Thursday, January 28, 2016

Harry Potter and the Cursed Child... an Eighth Book?

When I saw where The Rowling Library had posted that at least two publishers were trying to get the rights to publish the script play, Harry Potter and the Cursed Child, I was ecstatic, to say the least. Being deathly afraid to fly, I'll never get the pleasure of enjoying this Harry Potter sequel. But a book, on the other hand, would be a true gift for all HP fans. I mean... an eighth Harry Potter book? Yes, please!

Well, once I remembered that this play was written by Jack Thorne, my heart sank just a bit. Even if this book does become a reality and gets published, will it be like the others? Will it capture us and pull us in like the other Harry Potter books did? If not, it would be a true disappointment to the Harry Potter literary legacy, especially if it is dubbed the eighth book in the series; a series that already seems so complete, in my unofficial potterhead opinion.

J.K. Rowling has a way of writing, telling a magical story with magical quotes and imagination, that is signature to her, so would The Cursed Child (as a novel) live up to the others, or would it end up feeling like a knockoff? So many authors have tried to profit from this series by making copycat versions that will never live up to the real thing. However, unlike Jack Thorne, they didn't have J.K. Rowling there to collaborate with them, either. 

If a publisher does get the rights to this story and we get a book version of the script, will her input, alone, be enough? I guess we'll all have to wait and find out when the Harry Potter and the Cursed Child play comes out this May... or when the book hits the shelves, if it ever does.

Personally, I would be surprised if J.K. Rowling allowed an eighth book to be published, especially one she didn't completely write, herself. Not because she wouldn't get the royalties from it, but because that is her world. A play is one thing, but an entire novel is another. So, until we hear an announcement straight from J.K. Rowling's mouth, I'll continue to dream about what a book sequel to the best story I've ever read would be like.

Thursday, January 14, 2016


As most of you know, I'm a huge Harry Potter fan, and after hearing of Alan Rickman's death today, who portrayed Severus Snape in the beloved Harry Potter movies, I'm actually pretty sad. It's a strange feeling, really, mourning the death of an actor whom I've never met. David Bowie passed away this week, as well, also succumbing to cancer, and his death upset me, too. Yes, I like his music and love him in the movie Labyrinth, but he's truly a stranger to me; both of them are. So, with that being said, why do I care so much?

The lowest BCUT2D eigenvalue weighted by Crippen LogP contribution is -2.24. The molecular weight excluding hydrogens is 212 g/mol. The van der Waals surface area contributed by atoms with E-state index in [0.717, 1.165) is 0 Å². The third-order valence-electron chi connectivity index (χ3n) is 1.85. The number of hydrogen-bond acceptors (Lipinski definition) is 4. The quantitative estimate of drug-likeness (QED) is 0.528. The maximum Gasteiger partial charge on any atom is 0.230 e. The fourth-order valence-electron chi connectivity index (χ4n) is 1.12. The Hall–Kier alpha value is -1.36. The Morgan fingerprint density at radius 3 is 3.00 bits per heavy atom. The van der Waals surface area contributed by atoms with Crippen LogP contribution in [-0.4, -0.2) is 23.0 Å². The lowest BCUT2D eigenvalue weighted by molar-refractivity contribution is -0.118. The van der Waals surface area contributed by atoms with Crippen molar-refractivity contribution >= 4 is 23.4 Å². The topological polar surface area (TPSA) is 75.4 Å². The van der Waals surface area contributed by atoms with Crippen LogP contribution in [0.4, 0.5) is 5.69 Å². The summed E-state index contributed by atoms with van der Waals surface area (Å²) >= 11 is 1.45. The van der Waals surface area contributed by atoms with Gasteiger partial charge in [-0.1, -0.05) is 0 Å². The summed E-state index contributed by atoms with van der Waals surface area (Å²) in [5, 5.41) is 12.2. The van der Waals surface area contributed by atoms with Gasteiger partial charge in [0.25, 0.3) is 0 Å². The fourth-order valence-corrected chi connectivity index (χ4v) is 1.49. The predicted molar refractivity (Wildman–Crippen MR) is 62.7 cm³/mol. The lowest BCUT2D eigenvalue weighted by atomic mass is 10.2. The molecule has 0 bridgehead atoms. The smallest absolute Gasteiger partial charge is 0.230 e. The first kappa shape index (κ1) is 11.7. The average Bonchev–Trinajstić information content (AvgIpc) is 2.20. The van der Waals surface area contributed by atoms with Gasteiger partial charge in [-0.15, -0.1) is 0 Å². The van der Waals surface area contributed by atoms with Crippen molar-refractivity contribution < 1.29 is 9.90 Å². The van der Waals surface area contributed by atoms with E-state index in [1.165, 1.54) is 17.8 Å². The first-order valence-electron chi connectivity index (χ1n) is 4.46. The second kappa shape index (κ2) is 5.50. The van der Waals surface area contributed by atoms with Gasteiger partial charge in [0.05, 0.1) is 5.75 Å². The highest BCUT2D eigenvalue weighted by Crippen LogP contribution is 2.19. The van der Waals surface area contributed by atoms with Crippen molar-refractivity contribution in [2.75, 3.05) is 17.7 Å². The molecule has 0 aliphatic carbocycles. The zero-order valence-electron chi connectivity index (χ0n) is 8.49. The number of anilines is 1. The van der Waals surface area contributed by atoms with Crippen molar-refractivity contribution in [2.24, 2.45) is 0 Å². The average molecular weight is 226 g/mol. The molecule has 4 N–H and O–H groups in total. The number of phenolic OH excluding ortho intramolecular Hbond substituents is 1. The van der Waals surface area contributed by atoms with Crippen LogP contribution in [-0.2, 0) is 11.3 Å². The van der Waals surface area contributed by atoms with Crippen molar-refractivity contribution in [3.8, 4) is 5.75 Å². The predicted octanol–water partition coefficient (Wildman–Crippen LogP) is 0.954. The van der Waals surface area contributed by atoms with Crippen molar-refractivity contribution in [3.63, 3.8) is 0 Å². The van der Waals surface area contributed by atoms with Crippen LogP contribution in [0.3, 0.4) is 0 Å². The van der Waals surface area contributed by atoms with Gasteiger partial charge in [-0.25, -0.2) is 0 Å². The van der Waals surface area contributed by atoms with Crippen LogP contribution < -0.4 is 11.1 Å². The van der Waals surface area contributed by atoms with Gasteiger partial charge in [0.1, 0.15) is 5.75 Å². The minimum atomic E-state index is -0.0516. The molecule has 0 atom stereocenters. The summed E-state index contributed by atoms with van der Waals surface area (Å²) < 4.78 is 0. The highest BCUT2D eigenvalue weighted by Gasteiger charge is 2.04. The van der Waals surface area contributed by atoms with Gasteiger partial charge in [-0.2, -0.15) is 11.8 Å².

I think we get upset because the books and movies we love become somewhat real to us, in a way, with the characters becoming a part of our lives. I often get sad when I look at my Harry Potter books because it just reminds me that the story is fiction; it never happened. There's really no Harry, Hermione, or Ron... or Severus Snape. As a book lover who often talks to other book lovers, I know I'm not the only person who feels this way. When one of our favorite book characters die in a book, we mourn that loss. (I've boo-hoo cried many times and I'm not ashamed to admit it.) When the actor who plays them dies, it's like they take a part of that character with them.
Alan Rickman portrayed Professor Severus Snape like no one else could. From his tone of voice to his expressions, he was perfect. He will forever be with those of us who read and re-read Harry Potter, which I often do. As we read the words Snape spoke, we'll always see Alan Rickman saying them in our minds. Watching the movies will have a new hint of sadness woven in, giving birth to many more new feelings that will entwine in the already complex character that Snape is. 

I just wanted to take the time to honor him today. I hope he realized how much his fans adored him and appreciated his talent for bringing his characters to life. May his legacy live on for the next generation to enjoy.

Praying for his family during this time of sadness.